Philosophy

According to Plato's Socrates, the love of wisdom (philosophia) begins in wonder. In the nearly 2,500 years since Plato made this observation, philosophy has evolved into a vocation of incessant questioning in which nothing is taken for granted. Today, philosophers from a variety of traditions and spheres of inquiry continue to grapple with the field's most enduring questions, questions like: Who am I? Why am I here? What is the nature of reality? How do I know? What should I do? The Department of Philosophy invites students to take up this vocation by introducing them to its history and aiding them in cultivating the critical and creative thinking necessary for its study.

The Department of Philosophy has adopted the following Student Learning Goals:

  1. The ability to identify arguments and provide counter-arguments
  2. The critical engagement with and the questioning of one's assumptions
  3. The thoughtful integration of action with values
  4. The existential risking of crisis and transformation through self-reflection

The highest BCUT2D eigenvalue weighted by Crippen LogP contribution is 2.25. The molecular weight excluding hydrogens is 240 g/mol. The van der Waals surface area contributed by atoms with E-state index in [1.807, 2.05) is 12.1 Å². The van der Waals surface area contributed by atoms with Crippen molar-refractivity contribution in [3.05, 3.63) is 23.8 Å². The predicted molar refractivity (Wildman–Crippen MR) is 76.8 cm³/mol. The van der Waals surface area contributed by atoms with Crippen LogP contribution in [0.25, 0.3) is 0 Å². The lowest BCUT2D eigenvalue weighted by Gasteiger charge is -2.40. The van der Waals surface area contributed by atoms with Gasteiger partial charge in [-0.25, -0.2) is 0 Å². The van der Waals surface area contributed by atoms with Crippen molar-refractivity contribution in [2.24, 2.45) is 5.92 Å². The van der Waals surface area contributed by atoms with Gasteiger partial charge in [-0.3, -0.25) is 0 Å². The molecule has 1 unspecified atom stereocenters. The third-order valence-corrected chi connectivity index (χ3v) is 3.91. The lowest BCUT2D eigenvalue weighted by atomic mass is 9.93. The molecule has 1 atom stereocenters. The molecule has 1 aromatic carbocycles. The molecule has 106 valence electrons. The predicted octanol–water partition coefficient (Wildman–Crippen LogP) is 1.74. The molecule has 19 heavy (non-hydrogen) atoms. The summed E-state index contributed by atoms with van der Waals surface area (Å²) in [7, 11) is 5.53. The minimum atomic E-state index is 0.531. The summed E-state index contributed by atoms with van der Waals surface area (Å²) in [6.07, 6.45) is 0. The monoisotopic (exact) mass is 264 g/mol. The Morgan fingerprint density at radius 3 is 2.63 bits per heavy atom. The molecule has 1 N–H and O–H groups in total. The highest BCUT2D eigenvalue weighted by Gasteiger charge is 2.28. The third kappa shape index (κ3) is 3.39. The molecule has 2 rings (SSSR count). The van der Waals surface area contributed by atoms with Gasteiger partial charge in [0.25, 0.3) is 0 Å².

5. The acceptance of the invitation of philosophy to wonder at the big questions

The Department of Philosophy has also adopted the following Student Learning Objectives:

  1. Thinking Skills: Students should be able to construct (or re-construct) a philosophical argument, both verbally and in writing. They should be able to anticipate and clearly articulate counter-arguments. Students should be able to recognize and question their own assumptions/prejudices. Students should be able to frame questions aware that what is asked often determines the response.
  2. Reading Skills: Students should be able to interpret texts and to recognize and reflect on textual ambiguities. Students should be able to discern the steps of a philosophical argument, as well as the stated and (more importantly) unstated presuppositions of the argument.
  3. Writing Skills: Students should be able to write logically compelling arguments in a clear, concise, and well-ordered manner.
  4. Familiarity with some of the central philosophical questions in the history of philosophy (broadly construed): Students should have a rudimentary knowledge of the history of philosophical questions and their attendant concepts and arguments, and be able to recognize versions of these questions in contemporary philosophical discussions. Students should be able to recognize and articulate alternative perspectives to the problems and claims with which they are confronted in contemporary life.
  5. Students should be able to reflect critically on philosophical questions in the context of their own lives.